Collaboration Between the Davis Museum and the HCI Lab Reveals Tools that Can Change the Way We View Art
The interns met together last Monday in a workshop held at the Davis Museum. One focus of the workshop was the mobile-based app, the Davis., which museum patrons can use to tour exhibits on mobile phones or iPads at the museum and remotely.
Another technological innovation was a novel tool named ARtLens, an application, which has been developed by the researchers of the Wellesley HCI Lab and the Class of 1966 Associate Professor of Computer Science Orit Shaer in collaboration with the Davis’ assistant curator Amanda Gilvin.
To use ARtLens, users wear the HoloLens augmented reality (AR) headset that conveys audio content and video images as the user tours an exhibit.
The workshop focused on the Davis’s African art galleries as a case study. After trying out the mobile app and the augmented reality tour, students discussed how different technologies can support the study of art. Many of the participants emphasized that they appreciated the interdisciplinary aspect.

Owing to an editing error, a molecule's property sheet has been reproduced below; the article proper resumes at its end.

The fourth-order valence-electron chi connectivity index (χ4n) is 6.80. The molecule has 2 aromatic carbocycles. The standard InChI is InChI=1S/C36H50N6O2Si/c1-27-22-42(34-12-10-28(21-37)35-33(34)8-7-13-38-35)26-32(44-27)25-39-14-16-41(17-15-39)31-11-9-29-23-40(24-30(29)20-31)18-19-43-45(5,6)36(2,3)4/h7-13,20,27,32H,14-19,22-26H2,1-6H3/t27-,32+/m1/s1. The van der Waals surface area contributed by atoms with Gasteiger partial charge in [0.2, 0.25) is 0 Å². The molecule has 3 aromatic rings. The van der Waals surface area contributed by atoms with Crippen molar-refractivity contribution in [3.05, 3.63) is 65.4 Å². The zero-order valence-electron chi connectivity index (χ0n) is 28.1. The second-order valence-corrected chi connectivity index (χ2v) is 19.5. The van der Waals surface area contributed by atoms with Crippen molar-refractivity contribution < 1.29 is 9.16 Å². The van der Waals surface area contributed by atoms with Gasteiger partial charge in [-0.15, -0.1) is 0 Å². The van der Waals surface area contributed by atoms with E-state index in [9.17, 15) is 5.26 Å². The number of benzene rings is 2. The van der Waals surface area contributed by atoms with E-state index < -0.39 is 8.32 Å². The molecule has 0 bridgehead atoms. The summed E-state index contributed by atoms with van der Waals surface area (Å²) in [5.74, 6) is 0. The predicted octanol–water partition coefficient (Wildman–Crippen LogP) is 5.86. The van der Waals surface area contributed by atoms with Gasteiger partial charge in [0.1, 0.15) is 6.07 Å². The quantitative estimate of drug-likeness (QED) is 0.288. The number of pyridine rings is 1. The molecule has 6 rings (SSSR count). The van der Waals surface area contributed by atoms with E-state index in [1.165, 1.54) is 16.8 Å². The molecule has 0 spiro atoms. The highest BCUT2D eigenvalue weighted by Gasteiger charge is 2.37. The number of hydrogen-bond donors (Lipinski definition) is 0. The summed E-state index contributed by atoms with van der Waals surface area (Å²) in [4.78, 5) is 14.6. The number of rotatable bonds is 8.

There is a long tradition of students exploring technology and innovation to expand access and enhance the experience of engaging with art at Wellesley.
Lauren Futami ’18, a media arts and sciences major, works on the technical end of the ARtLens project, which is still in development. “I worked a lot on the design of how the information is relayed to the user. We wanted to encourage users to explore the other parts of the exhibit as well,” she said.
“I thought that I would just be focusing on the back end part of the project and not be involved with the African art at all, but after seeing how the African art is curated and displayed with so many nuances in mind, it created a lot of layers and subtleties to the project that I realized I needed to be aware of,” she said.
The workshop presented work from the ongoing research project developed by Shaer, former HCI Lab Research Fellow Christina Pollalis ’16 and Gilvin. The project included Professor Andrew Kun from University of New Hampshire and his students who are also collaborators on this project.
Shaer said the project goal was to pursue “an opportunity for students to collaborate across disciplines and develop a holistic view of how interactions with art can be facilitated and augmented by technology.”
Gilvin said the collaboration allowed “students with different skill sets to share expertise with one another and see the outcome of their work.”
Davis Summer Intern Coordinator Grace Owen ’19, said the project enabled her and other interns “to learn from each other and share our opinions and feelings about how new technology can enhance the museum experience,” she said.
“Our overlapping interests as interns and generally creative people allowed for more insights by combining our knowledge about art history, art, computer science, and design,” she said.